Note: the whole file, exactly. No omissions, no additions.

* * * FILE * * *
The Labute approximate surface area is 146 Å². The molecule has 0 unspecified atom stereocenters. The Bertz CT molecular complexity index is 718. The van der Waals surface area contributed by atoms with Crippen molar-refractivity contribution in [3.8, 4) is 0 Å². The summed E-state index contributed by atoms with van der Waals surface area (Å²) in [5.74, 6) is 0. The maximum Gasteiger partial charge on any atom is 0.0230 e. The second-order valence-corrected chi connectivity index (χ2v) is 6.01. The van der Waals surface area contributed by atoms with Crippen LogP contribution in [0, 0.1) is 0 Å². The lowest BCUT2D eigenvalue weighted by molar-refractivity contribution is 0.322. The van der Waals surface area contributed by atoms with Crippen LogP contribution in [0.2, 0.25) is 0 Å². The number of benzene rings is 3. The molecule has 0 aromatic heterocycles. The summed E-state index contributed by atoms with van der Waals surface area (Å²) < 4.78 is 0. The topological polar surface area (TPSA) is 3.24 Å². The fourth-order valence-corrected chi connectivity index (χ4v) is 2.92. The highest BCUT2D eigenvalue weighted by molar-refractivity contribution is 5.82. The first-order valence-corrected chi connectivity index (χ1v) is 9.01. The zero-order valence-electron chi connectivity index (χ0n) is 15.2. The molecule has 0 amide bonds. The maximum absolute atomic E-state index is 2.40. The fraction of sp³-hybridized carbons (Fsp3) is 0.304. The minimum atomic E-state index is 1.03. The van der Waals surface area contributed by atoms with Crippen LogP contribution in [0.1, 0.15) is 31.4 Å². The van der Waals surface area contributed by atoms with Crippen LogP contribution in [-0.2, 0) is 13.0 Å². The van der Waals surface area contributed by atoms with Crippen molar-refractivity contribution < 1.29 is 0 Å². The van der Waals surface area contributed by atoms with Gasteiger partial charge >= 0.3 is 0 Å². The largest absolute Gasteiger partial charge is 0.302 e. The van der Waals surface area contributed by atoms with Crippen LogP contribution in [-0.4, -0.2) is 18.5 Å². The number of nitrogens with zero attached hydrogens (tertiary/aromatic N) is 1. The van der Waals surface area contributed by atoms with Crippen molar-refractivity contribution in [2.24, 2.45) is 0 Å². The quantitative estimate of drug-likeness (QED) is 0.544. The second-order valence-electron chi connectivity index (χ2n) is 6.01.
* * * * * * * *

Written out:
The Labute approximate surface area is 146 Å². The molecule has 0 unspecified atom stereocenters. The Bertz CT molecular complexity index is 718. The van der Waals surface area contributed by atoms with Crippen molar-refractivity contribution in [3.8, 4) is 0 Å². The summed E-state index contributed by atoms with van der Waals surface area (Å²) in [5.74, 6) is 0. The maximum Gasteiger partial charge on any atom is 0.0230 e. The second-order valence-corrected chi connectivity index (χ2v) is 6.01. The van der Waals surface area contributed by atoms with Crippen LogP contribution in [0, 0.1) is 0 Å². The lowest BCUT2D eigenvalue weighted by molar-refractivity contribution is 0.322. The van der Waals surface area contributed by atoms with Crippen LogP contribution in [0.2, 0.25) is 0 Å². The number of benzene rings is 3. The molecule has 0 aromatic heterocycles. The summed E-state index contributed by atoms with van der Waals surface area (Å²) < 4.78 is 0. The topological polar surface area (TPSA) is 3.24 Å². The fourth-order valence-corrected chi connectivity index (χ4v) is 2.92. The highest BCUT2D eigenvalue weighted by molar-refractivity contribution is 5.82. The first-order valence-corrected chi connectivity index (χ1v) is 9.01. The zero-order valence-electron chi connectivity index (χ0n) is 15.2. The molecule has 0 amide bonds. The maximum absolute atomic E-state index is 2.40. The fraction of sp³-hybridized carbons (Fsp3) is 0.304. The minimum atomic E-state index is 1.03. The van der Waals surface area contributed by atoms with Crippen LogP contribution in [0.1, 0.15) is 31.4 Å². The van der Waals surface area contributed by atoms with Crippen LogP contribution in [-0.2, 0) is 13.0 Å². The van der Waals surface area contributed by atoms with Crippen molar-refractivity contribution < 1.29 is 0 Å². The van der Waals surface area contributed by atoms with Gasteiger partial charge >= 0.3 is 0 Å². The largest absolute Gasteiger partial charge is 0.302 e. The van der Waals surface area contributed by atoms with Crippen LogP contribution in [-0.4, -0.2) is 18.5 Å². The number of nitrogens with zero attached hydrogens (tertiary/aromatic N) is 1. The van der Waals surface area contributed by atoms with Crippen molar-refractivity contribution in [2.24, 2.45) is 0 Å². The quantitative estimate of drug-likeness (QED) is 0.544. The second-order valence-electron chi connectivity index (χ2n) is 6.01.